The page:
Seaweeds are also grown in large quantities for use as food and as feedstock for the production of alginates and other industrial products. Most aquaculture production occurs in Asia, although there is also a growing industry in North America.
Aquaculture provides many benefits to people, mostly through access to a large production of nutritious, high-quality foods. However, as with terrestrial agriculture, there are adverse environmental impacts of aquaculture.
The most important effects are ecological, and are associated with the conversion of natural ecosystems into intensively managed aquacultural ecosystems. For example, the conversion of tropical mangrove forest into aquacultural facilities for the raising of shrimp or prawns results in an extensive loss of natural habitat. This conversion has important consequences for native species, and it may damage offshore ecosystems through increased rates of siltation and pollution. In addition, aquaculture operations often degrade local water quality in various ways. Oxygen concentrations may be lowered to unacceptably small concentrations because of the consumption of this gas during the decomposition of waste feed and animal feces. Other impacts are associated with toxic chemicals that are applied to aquaculture cages in order to prevent them from being colonized or eaten by marine organisms. Local waters and species may also become contaminated with antibiotics and other medicines that may be used to keep animal crops healthy. In addition, non-native species may escape from aquaculture and establish themselves in new habitats, possibly competing with or degrading the habitat of native species.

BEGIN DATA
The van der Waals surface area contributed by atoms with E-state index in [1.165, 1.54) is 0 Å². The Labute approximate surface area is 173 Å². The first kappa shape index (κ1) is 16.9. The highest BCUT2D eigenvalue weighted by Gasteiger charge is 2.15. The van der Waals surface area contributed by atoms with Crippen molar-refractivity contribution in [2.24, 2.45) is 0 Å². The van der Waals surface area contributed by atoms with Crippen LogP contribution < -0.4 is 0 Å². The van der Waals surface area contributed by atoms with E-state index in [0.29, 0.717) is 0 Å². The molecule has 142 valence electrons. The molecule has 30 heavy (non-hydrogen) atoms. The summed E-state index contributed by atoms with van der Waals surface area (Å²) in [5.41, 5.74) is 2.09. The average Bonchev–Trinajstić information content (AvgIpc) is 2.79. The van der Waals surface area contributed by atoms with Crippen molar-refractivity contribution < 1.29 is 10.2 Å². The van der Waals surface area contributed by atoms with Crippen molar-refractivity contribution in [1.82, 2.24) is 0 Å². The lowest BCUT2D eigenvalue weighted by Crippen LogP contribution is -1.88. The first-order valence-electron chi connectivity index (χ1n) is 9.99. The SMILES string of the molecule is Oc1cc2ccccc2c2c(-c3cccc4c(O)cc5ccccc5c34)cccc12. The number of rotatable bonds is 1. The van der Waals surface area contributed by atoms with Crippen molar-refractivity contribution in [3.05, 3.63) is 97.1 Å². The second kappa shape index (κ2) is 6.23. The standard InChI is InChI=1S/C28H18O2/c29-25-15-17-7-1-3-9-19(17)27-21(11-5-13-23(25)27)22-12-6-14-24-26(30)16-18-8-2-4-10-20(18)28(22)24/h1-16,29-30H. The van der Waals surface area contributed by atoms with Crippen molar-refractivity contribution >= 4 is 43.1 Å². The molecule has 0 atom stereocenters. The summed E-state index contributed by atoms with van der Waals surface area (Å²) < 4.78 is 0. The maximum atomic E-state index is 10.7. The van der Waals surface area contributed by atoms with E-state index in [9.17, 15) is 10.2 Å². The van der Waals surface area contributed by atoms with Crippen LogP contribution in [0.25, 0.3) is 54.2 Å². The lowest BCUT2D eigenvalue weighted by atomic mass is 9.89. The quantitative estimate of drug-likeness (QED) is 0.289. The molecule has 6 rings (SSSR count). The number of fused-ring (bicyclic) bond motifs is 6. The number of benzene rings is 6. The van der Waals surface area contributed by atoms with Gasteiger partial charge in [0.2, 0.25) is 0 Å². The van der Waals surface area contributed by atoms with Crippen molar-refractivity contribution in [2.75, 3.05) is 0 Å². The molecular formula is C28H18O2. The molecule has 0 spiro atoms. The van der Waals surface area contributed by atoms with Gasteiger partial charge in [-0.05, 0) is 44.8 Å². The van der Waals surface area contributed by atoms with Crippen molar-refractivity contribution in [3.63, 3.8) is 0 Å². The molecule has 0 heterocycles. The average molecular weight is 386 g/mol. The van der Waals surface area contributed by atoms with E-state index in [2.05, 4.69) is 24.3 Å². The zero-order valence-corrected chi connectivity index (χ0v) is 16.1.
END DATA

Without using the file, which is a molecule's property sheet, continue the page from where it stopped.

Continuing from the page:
These and other environmental effects of aquaculture are important considerations. They must be dealt with effectively if aquaculture is to be conducted as a sustainable enterprise, in the ecological sense.
See also Trout-perch
Jana, B.B., and Carl D. Webster, eds. Sustainable Aquaculture: Global Perspectives. New York: Food Products Press, 2003.
Lucas, John S. and Paul C. Southgate. Aquaculture: Farming Aquatic Animals and Plants. Oxford, UK: Fishing News Books, 2003.
Pillay, T.V.R. Aquaculture and the Environment. Oxford, UK, and Ames, Iowa: Blackwell Publishing, 2004.
_____. Aquaculture: Principles and Practices. Oxford, UK, and Ames, Iowa: Blackwell Publishing, 2005.
Stickney, Robert R. Aquaculture: An Introductory Text. Oxfordshire, UK, and Cambridge, MA: CABI Publishing, 2005.
"Blue revolution (aquaculture)." The Gale Encyclopedia of Science. . Encyclopedia.com. (January 22, 2019). https://www.encyclopedia.com/science/encyclopedias-almanacs-transcripts-and-maps/blue-revolution-aquaculture
"Blue revolution (aquaculture)." The Gale Encyclopedia of Science. . Retrieved January 22, 2019 from Encyclopedia.com: https://www.encyclopedia.com/science/encyclopedias-almanacs-transcripts-and-maps/blue-revolution-aquaculture